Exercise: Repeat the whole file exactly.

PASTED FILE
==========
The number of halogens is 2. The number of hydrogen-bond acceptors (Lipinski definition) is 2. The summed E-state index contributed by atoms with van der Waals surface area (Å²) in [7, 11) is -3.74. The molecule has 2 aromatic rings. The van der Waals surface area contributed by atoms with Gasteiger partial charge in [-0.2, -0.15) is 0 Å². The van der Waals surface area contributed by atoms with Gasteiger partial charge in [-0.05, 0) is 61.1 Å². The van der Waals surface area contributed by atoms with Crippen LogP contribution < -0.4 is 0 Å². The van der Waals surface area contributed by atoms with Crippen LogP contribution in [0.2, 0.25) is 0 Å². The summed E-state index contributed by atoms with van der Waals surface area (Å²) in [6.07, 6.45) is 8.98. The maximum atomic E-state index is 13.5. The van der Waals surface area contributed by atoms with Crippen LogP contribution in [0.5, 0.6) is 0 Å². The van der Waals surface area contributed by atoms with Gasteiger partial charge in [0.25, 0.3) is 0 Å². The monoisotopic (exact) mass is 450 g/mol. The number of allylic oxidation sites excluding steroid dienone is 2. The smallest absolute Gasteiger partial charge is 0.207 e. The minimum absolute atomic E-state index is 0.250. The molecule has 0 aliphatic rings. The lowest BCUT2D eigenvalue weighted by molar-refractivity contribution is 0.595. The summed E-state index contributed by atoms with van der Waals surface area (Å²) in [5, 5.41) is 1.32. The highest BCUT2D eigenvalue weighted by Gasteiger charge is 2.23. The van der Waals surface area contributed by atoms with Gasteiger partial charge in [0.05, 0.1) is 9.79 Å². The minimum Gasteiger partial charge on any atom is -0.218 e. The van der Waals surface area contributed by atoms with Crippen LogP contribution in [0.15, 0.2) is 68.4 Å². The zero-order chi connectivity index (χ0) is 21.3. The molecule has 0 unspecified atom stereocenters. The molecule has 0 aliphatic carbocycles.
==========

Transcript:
The number of halogens is 2. The number of hydrogen-bond acceptors (Lipinski definition) is 2. The summed E-state index contributed by atoms with van der Waals surface area (Å²) in [7, 11) is -3.74. The molecule has 2 aromatic rings. The van der Waals surface area contributed by atoms with Gasteiger partial charge in [-0.2, -0.15) is 0 Å². The van der Waals surface area contributed by atoms with Gasteiger partial charge in [-0.05, 0) is 61.1 Å². The van der Waals surface area contributed by atoms with Crippen LogP contribution < -0.4 is 0 Å². The van der Waals surface area contributed by atoms with Crippen LogP contribution in [0.2, 0.25) is 0 Å². The summed E-state index contributed by atoms with van der Waals surface area (Å²) in [6.07, 6.45) is 8.98. The maximum atomic E-state index is 13.5. The van der Waals surface area contributed by atoms with Crippen LogP contribution in [0.5, 0.6) is 0 Å². The van der Waals surface area contributed by atoms with Gasteiger partial charge in [0.25, 0.3) is 0 Å². The monoisotopic (exact) mass is 450 g/mol. The number of allylic oxidation sites excluding steroid dienone is 2. The smallest absolute Gasteiger partial charge is 0.207 e. The minimum absolute atomic E-state index is 0.250. The molecule has 0 aliphatic rings. The lowest BCUT2D eigenvalue weighted by molar-refractivity contribution is 0.595. The summed E-state index contributed by atoms with van der Waals surface area (Å²) in [5, 5.41) is 1.32. The highest BCUT2D eigenvalue weighted by Gasteiger charge is 2.23. The van der Waals surface area contributed by atoms with Gasteiger partial charge in [0.05, 0.1) is 9.79 Å². The minimum Gasteiger partial charge on any atom is -0.218 e. The van der Waals surface area contributed by atoms with Crippen LogP contribution in [0.15, 0.2) is 68.4 Å². The zero-order chi connectivity index (χ0) is 21.3. The molecule has 0 unspecified atom stereocenters. The molecule has 0 aliphatic carbocycles.